Benchmark crude oil

CLU19, +0.45%

  added 36 cents to $58.41 a barrel. It rose $1.18 to $58.05 a barrel Tuesday. Brent crude oil

BRNV19, +0.68%

 , the international standard, gained 53 cents to $65.16 a barrel.

The dollar

USDJPY, -0.03%

  inched down to 108.52 Japanese yen from 108.59 yen Tuesday.

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Getty Images

Democratic presidential candidate Marianne Williamson (L) speaks while Rep. Tim Ryan (D-OH) listens during the Democratic Presidential Debate at the Fox Theatre.

Spiritual guru Marianne Williamson seemed to be channeling Elaine Benes during the Democratic primary debate Tuesday when she unleashed a “yada yada yada” on the crowd.

The self-help book author uttered the phrase, made famous by Julia Louis-Dreyfus’ character on TV’s “Seinfeld,” while answering a question about gun control — raging against politicians who take money from big companies and lobbying groups, like the National Rifle Association.

“For politicians, including my fellow candidates, who themselves have taken tens of thousands — and in some cases, hundreds of thousands — of dollars from these same corporate donors to think that they now have the moral authority to say we’re going to take them on, I don’t think the Democratic Party should be surprised that so many Americans believe yada, yada, yada,” said Williamson, 67.

Related: Delaney blasts ‘fairy-tale economics’ as he challenges Warren, Sanders

She continued: “It is time for us to start over with people who have not taken donations from any of these corporations and can say with real moral authority, that is over, we are going to establish public funding for federal campaigns, that is what we need to stand up to.”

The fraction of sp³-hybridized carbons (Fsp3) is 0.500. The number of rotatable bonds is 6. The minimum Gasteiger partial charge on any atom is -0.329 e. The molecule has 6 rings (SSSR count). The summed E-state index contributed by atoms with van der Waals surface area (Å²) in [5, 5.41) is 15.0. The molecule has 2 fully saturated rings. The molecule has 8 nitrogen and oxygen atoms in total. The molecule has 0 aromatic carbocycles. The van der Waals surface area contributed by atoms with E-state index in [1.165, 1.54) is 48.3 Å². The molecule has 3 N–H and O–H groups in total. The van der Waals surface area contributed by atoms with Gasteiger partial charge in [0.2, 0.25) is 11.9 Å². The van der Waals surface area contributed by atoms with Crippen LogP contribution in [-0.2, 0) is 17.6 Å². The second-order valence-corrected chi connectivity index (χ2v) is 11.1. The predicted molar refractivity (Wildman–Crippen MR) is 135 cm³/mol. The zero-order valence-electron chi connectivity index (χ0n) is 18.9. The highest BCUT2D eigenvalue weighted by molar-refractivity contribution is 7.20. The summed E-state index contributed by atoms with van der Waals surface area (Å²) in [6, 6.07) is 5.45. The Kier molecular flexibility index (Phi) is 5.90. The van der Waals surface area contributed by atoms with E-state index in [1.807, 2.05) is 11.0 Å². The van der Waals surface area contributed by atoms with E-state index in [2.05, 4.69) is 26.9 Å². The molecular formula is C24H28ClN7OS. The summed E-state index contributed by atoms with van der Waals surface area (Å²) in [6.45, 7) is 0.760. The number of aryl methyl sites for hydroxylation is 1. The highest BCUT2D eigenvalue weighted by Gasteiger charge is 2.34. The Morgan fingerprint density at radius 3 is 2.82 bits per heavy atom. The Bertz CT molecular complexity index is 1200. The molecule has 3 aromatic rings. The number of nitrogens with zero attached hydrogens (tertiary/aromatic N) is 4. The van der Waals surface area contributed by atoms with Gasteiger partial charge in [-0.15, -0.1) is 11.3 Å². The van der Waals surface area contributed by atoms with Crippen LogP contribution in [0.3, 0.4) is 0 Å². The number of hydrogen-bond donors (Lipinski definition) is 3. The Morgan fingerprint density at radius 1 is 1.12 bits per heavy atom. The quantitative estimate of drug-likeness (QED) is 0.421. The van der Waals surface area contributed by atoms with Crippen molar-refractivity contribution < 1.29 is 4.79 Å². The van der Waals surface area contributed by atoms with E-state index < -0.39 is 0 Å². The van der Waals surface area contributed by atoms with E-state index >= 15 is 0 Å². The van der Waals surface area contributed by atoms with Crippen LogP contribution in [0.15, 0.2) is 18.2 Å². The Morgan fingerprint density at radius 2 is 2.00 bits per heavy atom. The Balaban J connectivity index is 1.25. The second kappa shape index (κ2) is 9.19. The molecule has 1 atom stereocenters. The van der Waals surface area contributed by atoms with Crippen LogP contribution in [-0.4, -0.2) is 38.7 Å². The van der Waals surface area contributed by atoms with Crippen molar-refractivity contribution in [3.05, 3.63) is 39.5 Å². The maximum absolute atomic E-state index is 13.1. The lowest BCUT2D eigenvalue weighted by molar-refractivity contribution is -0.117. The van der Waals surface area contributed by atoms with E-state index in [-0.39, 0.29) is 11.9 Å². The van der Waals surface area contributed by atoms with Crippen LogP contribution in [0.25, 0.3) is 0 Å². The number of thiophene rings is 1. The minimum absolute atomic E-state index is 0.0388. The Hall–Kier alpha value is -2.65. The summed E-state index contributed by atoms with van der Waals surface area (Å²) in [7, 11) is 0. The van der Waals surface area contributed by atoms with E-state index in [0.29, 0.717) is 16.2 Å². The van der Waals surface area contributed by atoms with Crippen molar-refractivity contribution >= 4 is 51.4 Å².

The Oprah Winfrey pal quickly began trending on Twitter, with people applauding her answer — or posting “Seinfeld” memes.

Williamson also drew cheers from the crowd for her comments about race.

“This is the dark underbelly of American society — the racism, the bigotry,” she warned at one point. “The entire conversation that we’re having here tonight – if you think any of this wonkiness is going to deal with this dark psychic force of the collectivized hatred that this president is bringing up in this country, then I’m afraid the Democrats are going to see some very dark days.”

The statement came after Williamson was asked about the Flint, Mich., water crisis, but answered broadly, saying the government gets away with second-rate environmental standards when it impacts poorer communities and communities of color.

“I assure you, I lived in Grosse Pointe. What happened in Flint would not have happened in Grosse Pointe,” Williamson said, name-dropping a tony suburb of Detroit.

“It’s bigger than Flint,” she went on. “If the Democrats aren’t saying it, then why would those people think they are there for us, and if those people don’t feel it, they won’t vote for us, and Donald Trump will win.”

At one point, Williamson, who spoke for a total of about 8 minutes and 53 seconds, according to CNN, grumbled about coming up against the answer time limit.

“I hope they’ll come back to me next time,” she said.

Williamson also pitched a $500 billion slave reparations plan.

“We need to recognize that when it comes to the economic gap between blacks and whites in America it does come from a great injustice that has never been dealt with,” she said.

When a moderator asked how she came up with her figure of $250-$500 billion for the cost — she said she’d done the math.

“If you did the math of 40 acres and a mule,” she said, explaining that’s what slave families were promised back then. “If you did the math today it would be trillions of dollars. And I believe anything less than $100 billion is an insult.”

Williamson was the breakout social media star of the first Democratic debate in Miami last month, especially for saying she would “harness love for political purposes” in her closing statement.

For her final answer on Tuesday, she said she was running for president because: “I want a politics that goes much deeper, I want a politics that speaks to the heart.”

“Because the only way to fight … is with new voices, voices with energy that only come from the fact that America has been willing to live up to our own mistakes,” Williamson continued.

“Atone for our own mistakes, make amends for our mistakes, love each other, love our democracy, love future generations, something emotional and psychological that will not be, be, be emerging from anything on this stage, it will merge from something – I am the one qualified to bring forth.”